Sturbridge Things to Do

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    Rock candy in the village store
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Best Rated Things to Do in Sturbridge

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    Old Sturbridge Village

    by leics Updated Aug 5, 2011

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    If you are in the general area do make a visit to this 'living' museum...it really is excellent.

    Old buildings have been brought in from the surrounding area and re-erected to create a 'village' as it would have been in the 18th and 19th centuries. You'll find farmhouses, a school, shops, workshops, a pottery, a bank and lots more.

    Costumed 'history interpreters' carry out daily tasks within the village...you can talk with them, and perhaps help them out. They add a huge amount to the whole experience.

    You can ride in a stagecoach (not romantic at all, thoroughly uncomfortable!), take a boat trip across the lake, have a lesson in the schoolroom (quite unlike UK schooling at the time), wander through the woods, enjoy old-fashioned sweeties from the village store and lots more.

    My Sturbridge page gives more detail, and there are more photos in the travelogue. But do seek this place out...you'll be glad you did. :-)

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    On the way to Boston....

    by davecallahan Updated Feb 7, 2007

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    We took the grandkids to Old Sturbridge Village to get a feel for real American history.

    This was part of a trip through Massachussetts to teach what it meant to live and work at the time of the American Revolution. In Old Strubridge, we were able to see tin smiths and iron workers, bakers and politicians, basket weavers and barrel makers. There was farming with hand plows and horse and oxen, the homes were slat-board and log and brick. The fireplaces took up half the kitchen and the floors were raw planks or flagstones.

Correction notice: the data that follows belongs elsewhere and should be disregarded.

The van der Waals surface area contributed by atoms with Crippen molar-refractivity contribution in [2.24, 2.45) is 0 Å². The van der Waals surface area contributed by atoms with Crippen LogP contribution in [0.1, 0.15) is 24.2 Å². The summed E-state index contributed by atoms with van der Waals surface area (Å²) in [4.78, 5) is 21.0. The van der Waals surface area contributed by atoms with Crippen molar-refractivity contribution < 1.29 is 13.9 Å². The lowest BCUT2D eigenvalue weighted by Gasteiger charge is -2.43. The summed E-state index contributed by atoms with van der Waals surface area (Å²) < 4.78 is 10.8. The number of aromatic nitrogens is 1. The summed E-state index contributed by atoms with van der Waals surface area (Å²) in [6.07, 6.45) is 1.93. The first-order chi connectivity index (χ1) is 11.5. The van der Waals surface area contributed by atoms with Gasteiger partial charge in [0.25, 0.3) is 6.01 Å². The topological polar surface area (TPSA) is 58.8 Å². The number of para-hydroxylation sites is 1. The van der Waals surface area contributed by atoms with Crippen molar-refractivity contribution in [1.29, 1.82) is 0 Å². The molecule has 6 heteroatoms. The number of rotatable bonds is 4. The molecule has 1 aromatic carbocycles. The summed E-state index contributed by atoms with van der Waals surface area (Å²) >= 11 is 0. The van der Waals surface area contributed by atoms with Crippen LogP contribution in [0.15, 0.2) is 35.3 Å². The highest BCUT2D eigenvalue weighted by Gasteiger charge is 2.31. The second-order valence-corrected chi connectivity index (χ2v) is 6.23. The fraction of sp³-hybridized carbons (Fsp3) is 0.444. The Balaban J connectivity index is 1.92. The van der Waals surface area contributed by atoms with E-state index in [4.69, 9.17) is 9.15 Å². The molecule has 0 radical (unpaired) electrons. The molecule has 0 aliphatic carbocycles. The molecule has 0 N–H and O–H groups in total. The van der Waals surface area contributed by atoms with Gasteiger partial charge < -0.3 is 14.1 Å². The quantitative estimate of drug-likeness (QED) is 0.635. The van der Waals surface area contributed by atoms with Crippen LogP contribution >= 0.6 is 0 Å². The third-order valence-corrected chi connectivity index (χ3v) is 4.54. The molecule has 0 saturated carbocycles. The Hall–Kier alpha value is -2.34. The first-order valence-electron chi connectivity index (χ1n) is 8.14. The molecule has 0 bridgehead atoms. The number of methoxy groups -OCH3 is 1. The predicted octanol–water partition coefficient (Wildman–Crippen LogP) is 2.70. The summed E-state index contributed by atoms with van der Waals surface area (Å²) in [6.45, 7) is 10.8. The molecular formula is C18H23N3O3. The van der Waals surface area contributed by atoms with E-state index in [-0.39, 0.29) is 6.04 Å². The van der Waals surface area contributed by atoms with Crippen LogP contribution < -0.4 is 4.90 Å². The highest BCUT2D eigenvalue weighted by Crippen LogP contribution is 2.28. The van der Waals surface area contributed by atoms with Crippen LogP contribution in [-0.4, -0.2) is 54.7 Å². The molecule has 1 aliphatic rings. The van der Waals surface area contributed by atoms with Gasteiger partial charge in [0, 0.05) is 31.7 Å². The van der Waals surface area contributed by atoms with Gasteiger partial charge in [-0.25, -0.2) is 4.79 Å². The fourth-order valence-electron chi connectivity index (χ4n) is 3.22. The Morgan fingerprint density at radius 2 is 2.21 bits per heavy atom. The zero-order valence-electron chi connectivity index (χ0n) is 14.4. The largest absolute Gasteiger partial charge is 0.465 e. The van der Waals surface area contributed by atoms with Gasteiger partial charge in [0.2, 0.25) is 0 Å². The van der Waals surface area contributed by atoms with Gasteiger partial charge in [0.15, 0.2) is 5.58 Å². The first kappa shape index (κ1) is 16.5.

Everyone in the village had there own work to contribute to the community and the actor/volunteers really made it come to life for the kids.

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    Old Sturbridge, Center Meeting House

    by atufft Written Jun 30, 2010

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    Center Meeting House, Sturbridge, MA
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    Originally built in 1832, this church was dismantled, moved, and reconstructed from within Sturbridge itself, yet provides a vivid example of the prototypical white church and steeple found throughout New England, and indeed a good part of the eastern and central United States. The period after the American Revolution witnessed a growth in church membership as the deist Enlightenment Period receded in popularity, and new denominations spun off from the Puritan roots within New England and to elsewhere in the USA, including various Baptist, Pentecostal, and Mormon denominations. Twice daily worship was common in this building during its tenure, but the building also dually served the secular function as town hall in many communities. The Baptist denomination that occupied it rebuilt a newer structure and swapped this old building for a new church organ. During restoration the museum rebuilt the clock mechanism, installing the clock movement and three wooden dials from the Whittington Mill of Taunton, Massachusetts in the steeple. This steeple clock was made by the Howard Clock Company, circa 1870. The steeple bell is struck on the hour, but can also be rung manually. Pews inside reflect the customized seating of the day, whereby families donated for an upgrade in comfort for the wooden pew where they sat twice or three times per day. Wealthier families had better positioned pews and more ornate improvements.